Jakarta, Indonesia quake
People stand outside a shopping mall following an earthquake in Jakarta, Indonesia, Friday, Aug. 2, 2019. A strong earthquake struck off the coast of Indonesia's Java island on Friday, swaying buildings as far away as the capital and prompting national authorities to urge those in coastal areas to head to higher ground in case of a tsunami. Image Credit: AP

Jakarta: At least four persons were killed, and four others were injured and thousands displaced when a 6.9 earthquake struck the strait between the Indonesian islands of Java and Sumatra, officials said on Saturday.

The quake that occurred on Friday night, caused structural damage in 58 houses and a mosque in the municipality of Pandeglang, located closest to the epicenter and the worst affected, the National Disaster Management Agency said in a statement.

Some of those who died were due to heart attack or fatigue, as people rushed away from the coastline, Agus Wibowo, spokesman of the disaster mitigation agency told a news briefing.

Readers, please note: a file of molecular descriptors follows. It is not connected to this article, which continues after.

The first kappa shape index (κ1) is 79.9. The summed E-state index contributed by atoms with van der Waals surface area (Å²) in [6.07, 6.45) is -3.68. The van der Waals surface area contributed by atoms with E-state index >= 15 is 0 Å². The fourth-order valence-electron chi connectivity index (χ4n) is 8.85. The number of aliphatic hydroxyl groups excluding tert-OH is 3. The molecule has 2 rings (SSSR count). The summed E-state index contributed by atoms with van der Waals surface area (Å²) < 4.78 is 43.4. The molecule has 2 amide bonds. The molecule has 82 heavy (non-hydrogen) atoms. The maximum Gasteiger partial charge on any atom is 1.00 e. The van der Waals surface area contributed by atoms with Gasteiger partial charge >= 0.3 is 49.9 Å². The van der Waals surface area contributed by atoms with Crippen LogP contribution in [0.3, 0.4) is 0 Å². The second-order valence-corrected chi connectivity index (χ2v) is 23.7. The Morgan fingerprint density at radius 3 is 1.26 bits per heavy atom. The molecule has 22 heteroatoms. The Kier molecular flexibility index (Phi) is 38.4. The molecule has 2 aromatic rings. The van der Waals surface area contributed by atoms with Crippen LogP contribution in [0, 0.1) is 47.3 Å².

More than 200 buildings were damaged by the quake, he said.

The tremor was also felt in the capital city of Jakarta, located around 250 km northwest, and damaged buildings in West Java's Bandung, over 300 km from the epicenter, reports Efe news.

Earthquake hit in Pandeglang, Banten Indonesia
A woman is seen inside her house damaged after an earthquake hit in Pandeglang, Banten province, Indonesia, August 3, 2019. Image Credit: REUTERS

The authorities initially issued a tsunami alert that led people in several parts of the coast of Java and Sumatra, Indonesia's most populated regions, to move to higher areas. But the warning was deactivated two hours later.

The US Geological Survey, which records seismic activity around the world and had initially estimated the earthquake's magnitude to be 6.8, put the epicenter around 90 km southwest of Pandeglang and its hypocenter at a depth of 42 km.

Indonesia sits on the Pacific Ring of Fire, an area of massive seismic and volcanic activities with 127 active volcanoes.

It experiences about 7,000, mostly-moderate, quakes a year.

Last September, a 7.5-magnitude earthquake struck the island of Sulawesi and triggered a tsunami, causing over 2,000 deaths and leaving 200,000 displaced from Palu and Donggala.